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Absence seizures are one of several kinds of seizures. These seizures are sometimes referred to as petit mal seizures, which is an older term.
In absence seizures, the person may appear to be staring into space with or without jerking or twitching movements of the eye muscles. These periods last for seconds, or even tens of seconds. Those experiencing absence seizures sometimes move from one location to another without any purpose.
Absence seizures may occur in several forms of epilepsy. Absence epilepsy refers to epilepsy in which the only seizures are absence seizures. Absence epilepsy is often characterized by age of onset, e.g., childhood absence epilepsy for epilepsy beginning in childhood between the ages of 3 and 12.
Epilepsy is the most common cause of recurrent seizures, where seizures are single events that reoccur with seemingly random frequency. Single seizures can be caused by blows to the head, fever (febrile seizure), reactions to medications, tumours, or as a symptom of a larger disease, among other causes.
Just as there are many different kinds of seizures, there are many different kinds of epilepsy. Doctors have identified hundreds of different epilepsy syndromes - disorders characterized by a specific set of symptoms that include epilepsy. Some of these syndromes appear to be hereditary. For other syndromes, the cause is unknown. Epilepsy syndromes are frequently described by their symptoms or by where in the brain they originate. People should discuss the implications of their type of epilepsy with their doctors to understand the full range of symptoms, the possible treatments, and the prognosis.
People with absence epilepsy have repeated absence seizures that cause momentary lapses of consciousness. These seizures almost always begin in childhood or adolescence, and they tend to run in families, suggesting that they may be genetic. Some people with absence seizures have purposeless movements during their seizures, such as a jerking arm or rapidly blinking eyes. Others have no noticeable symptoms except for brief times when they are "out of it." Immediately after a seizure, the person can resume whatever he or she was doing. These seizures can happen a few times a day or in some cases hundreds of times a day to the point that the person cannot concentrate in school or other situations. Childhood absence epilepsy usually stops when the child reaches puberty. Absence seizures usually have no lasting effect on intelligence or other brain functions.
It is well known that bright lights and other strong sensory stimuli may trigger seizure episodes. Hyperventilation is also a common trigger. However, loud noises can help to either bring a person back to consciousness or keep him to her conscious. Reciting one's name can be very helpful in an emergency as can repetitively asking the victim to "stay with you". Such can be accomplished by counting methods, alphabets and so on.
A person having an absence seizure shows no emotional expressions during the absent period. This indicates that a certain level of consciousness and arousal are needed to experience emotions.
A classic 3-Hz spike-and-wave EEG pattern accompanies absence seizures.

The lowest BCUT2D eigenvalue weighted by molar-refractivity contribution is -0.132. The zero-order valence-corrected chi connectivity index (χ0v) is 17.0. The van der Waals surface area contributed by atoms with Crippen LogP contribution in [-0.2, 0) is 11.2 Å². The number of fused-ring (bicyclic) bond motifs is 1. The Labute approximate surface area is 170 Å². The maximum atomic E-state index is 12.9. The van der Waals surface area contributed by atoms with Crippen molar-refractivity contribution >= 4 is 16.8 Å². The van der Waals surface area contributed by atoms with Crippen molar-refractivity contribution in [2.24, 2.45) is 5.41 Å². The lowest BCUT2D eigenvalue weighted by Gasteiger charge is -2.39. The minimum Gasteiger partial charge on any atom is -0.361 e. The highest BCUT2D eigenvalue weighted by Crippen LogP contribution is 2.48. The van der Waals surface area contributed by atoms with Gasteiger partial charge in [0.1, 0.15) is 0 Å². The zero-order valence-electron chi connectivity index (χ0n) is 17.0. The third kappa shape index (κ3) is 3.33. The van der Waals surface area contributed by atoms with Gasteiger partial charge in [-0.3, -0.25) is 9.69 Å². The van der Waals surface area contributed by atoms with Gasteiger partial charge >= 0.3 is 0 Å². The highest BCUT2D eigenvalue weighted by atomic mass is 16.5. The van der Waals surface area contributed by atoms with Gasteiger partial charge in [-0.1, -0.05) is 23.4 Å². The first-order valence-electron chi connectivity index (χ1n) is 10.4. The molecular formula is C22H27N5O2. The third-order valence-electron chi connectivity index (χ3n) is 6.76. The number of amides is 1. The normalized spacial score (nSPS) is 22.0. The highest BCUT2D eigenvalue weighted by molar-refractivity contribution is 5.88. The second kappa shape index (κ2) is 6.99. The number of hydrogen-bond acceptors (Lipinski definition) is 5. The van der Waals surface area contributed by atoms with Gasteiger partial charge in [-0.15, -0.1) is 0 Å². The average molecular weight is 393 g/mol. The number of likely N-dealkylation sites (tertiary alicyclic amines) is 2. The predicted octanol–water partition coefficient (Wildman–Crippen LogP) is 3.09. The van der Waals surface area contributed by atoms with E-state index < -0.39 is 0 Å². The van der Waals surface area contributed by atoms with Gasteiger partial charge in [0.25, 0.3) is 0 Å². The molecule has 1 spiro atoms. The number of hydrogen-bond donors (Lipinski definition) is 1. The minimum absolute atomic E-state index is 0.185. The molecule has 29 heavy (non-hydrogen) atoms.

The primary goal of treatment of recurrent absence seizures is to prevent accidental injuries that may occur during seizures. For those with frequent seizures the goal of treatment includes preventing the seizures from interfering with learning at school and other activities of daily life.
The goal of treatment with medications for absence seizures is to accomplish the goals above, by eliminating or reducing the frequency of the absence seizures, without causing side-effects more serious than the epilepsy itself.
Certain anticonvulsant drugs are used to minimize the number of seizures episodes. Absence seizures appear to respond well to valproic acid (trade name: Depakote), ethosuximide (trade name: Zarontin), and lamotrigine (Lamictal). Each of these medications has potential side effects, some of them serious. While the most serious side effects are uncommon, a better understanding of the risks and benefits of each of these medications would benefit many parents and guardians in consenting to treatment for their children.
For absence seizures, there is insufficient evidence to know which, if any, of the available medications is best, i.e., having the best combination of safety and efficacy.  Nor is it known how long medication must be continued before a trial off medication should be conducted to determine if the individual has outgrown the absence seizures, as children so often do.
To date, there have been no published results of any large, double-blind, placebo-controlled studies comparing the efficacy and safety of these or any other medications for absence seizures.
The U.S. government is currently sponsoring such a study.  The purpose of this study is to determine the best initial treatment for childhood absence epilepsy from among valproic acid, ethosuximide and lamotrigine. In addition, the researchers hope to develop methods that may be used in the future to help choose the best medicine for each child diagnosed with absence seizures. The 5-year study began in 2004, and is expected to involve more than 400 children.
Also included in the study will be pharmacokinetics and pharmacogenetics research. Pharmacokinetics is the study of how the body absorbs, distributes, metabolizes, and excretes drugs. Pharmacogenetics is the study of genetic determinants of the response to drugs. Knowledge gained from this study may lead to individualized treatment for children with absence seizures.
Hyperbaric Oxygen Therapy is recommended by many alternative health practitioners. Many report positive results from this technique. 
|This article is licensed under the GNU Free Documentation License. It uses material from the Wikipedia article "Absence_seizure". A list of authors is available in Wikipedia.|